The Coronation of Poppea [sung in Italian]
Fortune – Sonya Yoncheva
Virtue – Simona Mihai
Cupid – Amy Freston
Otho – Iestyn Davies
Soldier 1 – Andrew Tortise
Soldier 2 – Peter Gijsbertsen
Poppea – Danielle de Niese
Nero – Alice Coote
Arnalta – Wolgang Ablinger-Speerhacke
Octavia – Tamara Mumford
Nurse – Dominique Visse
Seneca – Paolo Battaglia
Page – Lucia Cirillo
Lucan – Andrew Tortise
Liberto – Peter Gijsbertsen
Drusilla – Marie Arnet
Mercury – Trevor Scheunemann
Lady in waiting – Claire Ormshaw
Lictor – Patrick Schramm
Tribunes – Peter Gijsbertsen & Andrew Tortise
Friends – Dominique Visse & Patrick Schramm
Consuls – Trevor Scheunemann & Patrick Schramm
Orchestra of the Age of Enlightenment
Emmanuelle Haïm (harpsichord)
Bruno Ravella – Proms staging director
Reviewed by: Alexander Campbell
Reviewed: 31 July, 2008
Venue: Royal Albert Hall, London
In a packed, hot and stuffy Royal Albert Hall Glyndebourne Festival Opera made its annual Proms appearance, this year with Robert Carsen’s production of “The Coronation of Poppea”.
Stripped of Michael Levine’s sets and played on the black Royal Albert Hall stage swathed in red material and with a minimum of props and with dimmed lighting that very much focussed one’s attention on the drama this was an evening to remember.
The Orchestra of the Age of Enlightenment was led from the harpsichord by Emmanuelle Haïm, who kept the pace varied and brought out the musical contrasts of the different worlds of the nobles and politicians and their servants. Monteverdi’s subtle score and inspiration emerged fresh, and the players brought great vitality to their ostentatious moments. The recorders produced wonderfully trumpet-like sounds, and despite the cavernous acoustic the contribution of the lutes, which are so important in the scenes between Nero and Poppea, could always be heard. The continuo was refreshingly unfussy.
There were some outstanding vocal performances, too. As Nero, Alice Coote was in her finest voice, producing singing that was sensual in the scenes with Poppea and fiery and mettlesome in the more political moments. Coote knows the benefit of stillness and charted the corruptive effect of power on Nero disturbingly. The scene between Seneca and Nero where they argue about how a ruler should behave was one of the central moments in this portrayal. Nero’s gradual destructive enjoyment of absolute power as demonstrated by the almost matter-of-fact delivery of the order for Seneca’s death and his subsequent arousal by the killing of Lucan in a bath, an unsettling episode introduced in the production, were vividly brought to life. This Nero also was one who enjoyed the thrill of the amorous chase rather more than the result – and so there was a chilling moment when he finally got his heart’s desire when he turned away from Poppea, already having doubts about her and, mentally at least, seeking fresh adventures. This was reinforced in a rather open-ended dramatic realisation of the final duet.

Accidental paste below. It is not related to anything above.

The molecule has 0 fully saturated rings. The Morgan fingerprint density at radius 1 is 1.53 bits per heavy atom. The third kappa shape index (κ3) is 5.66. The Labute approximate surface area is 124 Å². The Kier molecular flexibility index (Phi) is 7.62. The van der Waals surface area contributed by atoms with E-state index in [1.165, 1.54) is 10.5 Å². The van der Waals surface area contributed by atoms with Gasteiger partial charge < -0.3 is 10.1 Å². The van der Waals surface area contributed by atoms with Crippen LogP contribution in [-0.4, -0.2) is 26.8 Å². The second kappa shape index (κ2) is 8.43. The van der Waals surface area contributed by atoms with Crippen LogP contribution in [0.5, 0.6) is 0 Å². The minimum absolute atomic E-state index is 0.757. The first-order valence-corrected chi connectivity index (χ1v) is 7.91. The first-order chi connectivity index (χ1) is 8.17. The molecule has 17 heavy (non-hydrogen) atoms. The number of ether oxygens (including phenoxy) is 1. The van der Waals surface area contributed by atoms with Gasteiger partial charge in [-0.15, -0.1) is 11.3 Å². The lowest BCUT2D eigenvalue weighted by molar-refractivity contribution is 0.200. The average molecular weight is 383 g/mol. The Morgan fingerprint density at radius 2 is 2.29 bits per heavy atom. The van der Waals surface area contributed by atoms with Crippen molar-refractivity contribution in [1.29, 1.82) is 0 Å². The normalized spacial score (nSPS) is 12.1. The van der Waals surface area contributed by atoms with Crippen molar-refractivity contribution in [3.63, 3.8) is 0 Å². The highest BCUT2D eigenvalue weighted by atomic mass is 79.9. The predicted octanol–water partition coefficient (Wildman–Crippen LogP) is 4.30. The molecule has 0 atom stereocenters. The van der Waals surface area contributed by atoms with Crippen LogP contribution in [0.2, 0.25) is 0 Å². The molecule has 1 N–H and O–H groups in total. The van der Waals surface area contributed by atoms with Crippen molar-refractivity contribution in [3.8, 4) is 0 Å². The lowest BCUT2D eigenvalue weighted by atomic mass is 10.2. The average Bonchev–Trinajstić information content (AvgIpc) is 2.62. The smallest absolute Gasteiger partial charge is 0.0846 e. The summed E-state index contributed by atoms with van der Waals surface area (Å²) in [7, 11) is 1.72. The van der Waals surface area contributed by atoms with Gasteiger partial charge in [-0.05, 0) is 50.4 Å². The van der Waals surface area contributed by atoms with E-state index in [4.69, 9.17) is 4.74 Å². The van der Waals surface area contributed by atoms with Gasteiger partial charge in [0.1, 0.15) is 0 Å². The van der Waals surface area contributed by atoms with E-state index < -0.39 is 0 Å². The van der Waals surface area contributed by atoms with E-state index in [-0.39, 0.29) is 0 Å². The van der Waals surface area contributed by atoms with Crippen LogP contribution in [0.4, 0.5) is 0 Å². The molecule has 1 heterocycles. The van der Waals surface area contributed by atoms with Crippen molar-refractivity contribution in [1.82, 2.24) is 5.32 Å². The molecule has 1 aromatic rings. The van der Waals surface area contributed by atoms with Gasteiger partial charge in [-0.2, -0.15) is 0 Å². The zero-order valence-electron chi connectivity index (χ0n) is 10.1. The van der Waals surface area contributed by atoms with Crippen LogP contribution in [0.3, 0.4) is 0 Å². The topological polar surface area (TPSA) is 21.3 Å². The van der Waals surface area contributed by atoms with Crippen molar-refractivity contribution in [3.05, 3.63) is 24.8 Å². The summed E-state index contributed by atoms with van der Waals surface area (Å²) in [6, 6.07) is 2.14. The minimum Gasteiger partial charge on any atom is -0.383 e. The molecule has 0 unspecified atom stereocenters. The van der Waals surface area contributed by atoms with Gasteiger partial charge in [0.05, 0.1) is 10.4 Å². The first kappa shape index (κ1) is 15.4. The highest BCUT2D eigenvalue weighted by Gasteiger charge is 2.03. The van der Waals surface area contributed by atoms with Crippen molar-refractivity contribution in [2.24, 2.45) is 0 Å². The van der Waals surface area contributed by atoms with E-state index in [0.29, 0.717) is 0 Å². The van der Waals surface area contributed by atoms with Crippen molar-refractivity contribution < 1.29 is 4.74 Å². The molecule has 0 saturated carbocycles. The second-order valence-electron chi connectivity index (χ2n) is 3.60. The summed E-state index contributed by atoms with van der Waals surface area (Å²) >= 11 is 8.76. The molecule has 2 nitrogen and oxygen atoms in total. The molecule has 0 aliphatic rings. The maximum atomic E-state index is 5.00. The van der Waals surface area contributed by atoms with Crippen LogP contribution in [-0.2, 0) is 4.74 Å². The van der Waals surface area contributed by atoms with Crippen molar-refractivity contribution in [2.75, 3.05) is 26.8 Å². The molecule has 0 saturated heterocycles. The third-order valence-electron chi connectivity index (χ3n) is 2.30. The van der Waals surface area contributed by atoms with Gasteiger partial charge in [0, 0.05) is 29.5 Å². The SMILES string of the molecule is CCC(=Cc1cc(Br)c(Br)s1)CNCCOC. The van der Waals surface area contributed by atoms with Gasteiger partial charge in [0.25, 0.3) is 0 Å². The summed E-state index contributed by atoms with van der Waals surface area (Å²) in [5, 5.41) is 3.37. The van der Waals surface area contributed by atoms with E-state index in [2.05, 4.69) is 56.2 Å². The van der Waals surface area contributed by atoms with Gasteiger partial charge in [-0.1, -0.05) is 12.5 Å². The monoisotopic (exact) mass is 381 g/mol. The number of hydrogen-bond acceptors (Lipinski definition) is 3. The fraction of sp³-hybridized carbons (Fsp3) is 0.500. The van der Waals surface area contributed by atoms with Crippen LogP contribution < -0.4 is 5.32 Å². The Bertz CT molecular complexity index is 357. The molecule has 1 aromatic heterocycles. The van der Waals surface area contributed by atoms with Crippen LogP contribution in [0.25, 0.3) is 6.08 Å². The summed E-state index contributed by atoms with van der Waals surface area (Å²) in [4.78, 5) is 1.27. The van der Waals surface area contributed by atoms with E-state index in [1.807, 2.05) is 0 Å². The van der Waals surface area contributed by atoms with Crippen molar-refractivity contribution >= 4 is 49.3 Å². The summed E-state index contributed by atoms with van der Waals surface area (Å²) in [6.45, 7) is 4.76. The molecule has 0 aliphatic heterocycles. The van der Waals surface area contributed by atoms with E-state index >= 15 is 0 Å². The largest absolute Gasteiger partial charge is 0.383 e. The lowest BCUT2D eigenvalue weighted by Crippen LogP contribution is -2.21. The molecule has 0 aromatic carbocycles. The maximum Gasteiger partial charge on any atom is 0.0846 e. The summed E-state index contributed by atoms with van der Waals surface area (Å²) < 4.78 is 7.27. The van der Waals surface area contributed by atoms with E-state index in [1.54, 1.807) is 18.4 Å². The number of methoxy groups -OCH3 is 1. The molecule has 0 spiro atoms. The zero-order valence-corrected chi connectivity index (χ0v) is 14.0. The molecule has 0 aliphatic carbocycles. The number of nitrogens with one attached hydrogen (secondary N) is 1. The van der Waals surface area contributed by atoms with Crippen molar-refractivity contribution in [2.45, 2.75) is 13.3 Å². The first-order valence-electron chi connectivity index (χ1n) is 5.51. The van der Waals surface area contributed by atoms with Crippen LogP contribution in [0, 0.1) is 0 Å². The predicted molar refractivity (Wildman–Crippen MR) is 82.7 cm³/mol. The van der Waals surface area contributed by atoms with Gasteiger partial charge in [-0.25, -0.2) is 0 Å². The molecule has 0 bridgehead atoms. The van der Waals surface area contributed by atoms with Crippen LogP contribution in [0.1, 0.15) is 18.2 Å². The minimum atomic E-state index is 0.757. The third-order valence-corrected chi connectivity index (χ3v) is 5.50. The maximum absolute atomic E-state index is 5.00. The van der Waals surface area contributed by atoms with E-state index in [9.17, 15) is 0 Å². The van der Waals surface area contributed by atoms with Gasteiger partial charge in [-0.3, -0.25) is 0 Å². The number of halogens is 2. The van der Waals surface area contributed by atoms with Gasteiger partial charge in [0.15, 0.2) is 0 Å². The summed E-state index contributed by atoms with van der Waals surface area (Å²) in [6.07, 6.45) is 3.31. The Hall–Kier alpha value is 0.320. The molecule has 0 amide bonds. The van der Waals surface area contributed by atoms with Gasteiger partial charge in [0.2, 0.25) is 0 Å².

Danielle de Niese gave a satisfyingly restrained performance as Poppea – certainly surprising for those who recall her stupendously lively performance as Cleopatra in Glyndebourne’s “Giulio Cesare” at the proms a few years ago. She brought out the calculating and manipulative nature of the character to perfection; her delicate alluring singing had us hanging on every note. Poppea’s gradual awareness that all might not end happily was charted unerringly – she’s a fine singing actress.
Contrasted with these two were the regal and rather more conventionally operatic performances of Tamara Mumford’s luscious-voiced Octavia – another singer who knows the value of economy. She made the most of her final appearance with all those alliterative “Ah” sounds. Also impressive was Iestyn Davies’s portrayal of Otho. His warm countertenor carried extraordinarily well in this Hall. Paolo Battaglia’s younger-than-average Seneca was strong, compromised only by a lack of sonority in the lowest notes of his range.
There was much to enjoy in some of the performances of the servant roles. Arnalta and the nurse were both sung by men. Dominique Visse’s playing with his various vocal registers became somewhat wearing by the end of the evening, but Wolfgang Ablinger-Speerhacke’s Arnalta trod the line more astutely despite what the director had him do with his costume-changes.
The gods were well sung. In his brief appearance as Mercury, Trevor Scheunemann’s virile and focussed baritone caught attention, and Amy Freston’s hyperactive Cupid was another committed performance, although initially her voice seemed over-light.
All in all this was an intense performance of a tricky work and the quality of performance made one forget the uncomfortable heat and stuffiness – and that’s no mean achievement!